The recently widowed retiree Angus (Richard Dreyfuss) might be in the gutter, but he looks at the stars. Indeed, despite his flailing health and tricky family situation, the hopeful septuagenarian lives by that famous Oscar Wilde quote in “Astronaut,” actress-turned-filmmaker Shelagh McLeod’s caringly observed debut feature. It’s a modestly scoped, visually amateurish film, but limited resources don’t stop McLeod from reaching for galactic emotions with the story of a fantasist chasing his lifelong dream of becoming an astronaut. In the end, only a fraction of McLeod’s ambitions sticks a landing. But “Astronaut” stays afloat with sweetness, thanks to a measured performance from Dreyfuss.
And that might just be intriguing enough for Dreyfuss loyalists (in other words, all of us), as well as aging viewers starved for original stories centered on their own demographics — after all, it’s not only the below-60 crowd that deserves to have an outer space adventure. But even the core audiences here are gonna need a bigger spaceship (as well as a vastly charitable mindset) to navigate the Spielberg-lite beats of this unconvincing tale set amid haphazardly outlined characters.
Still, McLeod sets her gears in motion believably enough in an indistinct American town, when Angus moves in with his sophisticated suburban daughter Molly (Krista Bridges), her disapproving husband Jim (Lyriq Bent) and their young precocious son Barney (Richie Lawrence), who simply adores his grandfather. The gentle scenes in which Barney and Angus bond studying the night sky through a telescope and watching a passing comet (that unfortunately looks like a laughable image from a children’s book without the proper special effects) are among the film’s tonally sturdiest segments. To her credit, McLeod utilizes them well toward setting up the shifting dynamics of a family in crisis. Tensions especially heighten when Jim quietly loses his lucrative job and decides to place an unwilling Angus into a retirement home.
McLeod regrettably miscalculates the timbre of the retirement community sequences, going for darling whimsy instead of something dramatically grounded that avoids the clichéd depictions of old age. And when space travel becomes an actual prospect for Angus, “Astronaut” particularly starts to lose crucial oxygen. Without any sort of credible world building, a fairy tale-like contemporary reality gets thrown at us, in which planet earth is apparently ready to launch its first commercial spaceship. Sponsored by the science-minded industrialist Marcus (Colm Feore) — who appears to be a fusion of Richard Branson, Jeff Bezos and Elon Musk, real-life billionaires with a pronounced interest in the space program — a national TV contest promises to send one lucky winner beyond the atmosphere for the journey of a lifetime. With the help of his over-enthusiastic grandson, Angus enters the contest, his heart condition and disqualifying age be damned. (Turns out, all you need to sell your lie is a fake ID.)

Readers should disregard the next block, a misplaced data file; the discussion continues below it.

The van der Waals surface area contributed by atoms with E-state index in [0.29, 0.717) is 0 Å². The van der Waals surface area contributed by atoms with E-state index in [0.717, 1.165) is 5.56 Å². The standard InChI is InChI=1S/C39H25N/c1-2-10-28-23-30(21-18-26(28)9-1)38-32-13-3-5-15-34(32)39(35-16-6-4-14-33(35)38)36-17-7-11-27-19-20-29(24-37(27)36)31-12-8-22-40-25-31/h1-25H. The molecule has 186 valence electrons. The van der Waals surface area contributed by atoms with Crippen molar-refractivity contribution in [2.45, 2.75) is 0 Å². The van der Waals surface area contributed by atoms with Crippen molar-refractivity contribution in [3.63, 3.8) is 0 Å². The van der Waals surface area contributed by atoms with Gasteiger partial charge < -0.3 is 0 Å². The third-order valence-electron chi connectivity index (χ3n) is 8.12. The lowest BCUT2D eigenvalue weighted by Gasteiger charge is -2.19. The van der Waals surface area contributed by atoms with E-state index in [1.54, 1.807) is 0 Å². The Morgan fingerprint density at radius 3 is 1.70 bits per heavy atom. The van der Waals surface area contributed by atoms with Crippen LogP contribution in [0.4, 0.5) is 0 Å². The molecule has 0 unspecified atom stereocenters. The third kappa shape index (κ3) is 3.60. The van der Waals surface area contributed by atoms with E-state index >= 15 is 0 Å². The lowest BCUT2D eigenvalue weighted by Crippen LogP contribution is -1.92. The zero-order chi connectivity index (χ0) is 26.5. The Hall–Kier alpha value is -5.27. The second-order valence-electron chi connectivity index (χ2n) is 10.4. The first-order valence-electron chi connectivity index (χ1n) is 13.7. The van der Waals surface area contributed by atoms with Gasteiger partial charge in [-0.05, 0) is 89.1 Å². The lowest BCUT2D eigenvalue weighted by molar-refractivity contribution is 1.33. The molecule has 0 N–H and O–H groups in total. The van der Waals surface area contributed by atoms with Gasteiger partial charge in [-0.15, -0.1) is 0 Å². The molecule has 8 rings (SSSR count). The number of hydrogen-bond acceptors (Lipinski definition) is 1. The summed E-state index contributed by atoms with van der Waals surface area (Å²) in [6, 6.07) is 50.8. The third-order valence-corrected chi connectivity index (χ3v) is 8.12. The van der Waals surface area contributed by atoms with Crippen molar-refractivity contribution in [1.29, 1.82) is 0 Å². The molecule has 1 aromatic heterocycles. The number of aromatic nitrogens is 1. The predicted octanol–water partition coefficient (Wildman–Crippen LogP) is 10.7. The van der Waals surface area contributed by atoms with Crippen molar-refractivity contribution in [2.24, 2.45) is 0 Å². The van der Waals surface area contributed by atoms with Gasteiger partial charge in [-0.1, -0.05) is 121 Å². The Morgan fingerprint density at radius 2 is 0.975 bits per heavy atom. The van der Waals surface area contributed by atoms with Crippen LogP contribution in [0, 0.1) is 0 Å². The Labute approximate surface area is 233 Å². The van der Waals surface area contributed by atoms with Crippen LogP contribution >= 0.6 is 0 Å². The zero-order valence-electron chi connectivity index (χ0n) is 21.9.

Be sure to significantly lower your expectations if you are anticipating a conclusive space travel set piece that feels like an event. “Astronaut” somehow never manages to lift that excitement off the ground cinematically, spending most of its running time on earth, focused on a feud between Angus and Marcus. With his wealth of experience and knowledge as a civil engineer, Angus unearths grave safety concerns about the runway designed for the spacecraft, which Marcus ignores. When the latter becomes a stubborn Captain Quint against his opponent’s inner Matt Hooper, Richard Dreyfuss’ knowingly playful performance keeps the rivalry mildly engaging. Still, boring masculine anxieties as well as shallow childhood issues come into play, cheapening the film’s sentimental integrity. And that still doesn’t take into account the dubiousness of the entire conflict: How likely is it that a team of the nation’s top engineers has overlooked something that frankly sounds so plainly obvious?
Miraculously, McLeod delivers in the inspiration department even when Scott McClellan’s flat cinematography works against the film’s aspirations to strike a sense of awe and wonder. And that might just be thanks to the serendipitous timing of “Astronaut,” coming on the heels of the 50th anniversary of the moon landing and Todd Douglas Miller’s astonishing documentary “Apollo 11,” commemorating one of mankind’s most rousing achievements. Almost accidentally, “Astronaut” retroactively hops on a vintage, decades-in-the-making momentum shooting for worlds far from our own. While its launch doesn’t really get anywhere, it still reminds one the possibilities of our next pursuit, however obliquely.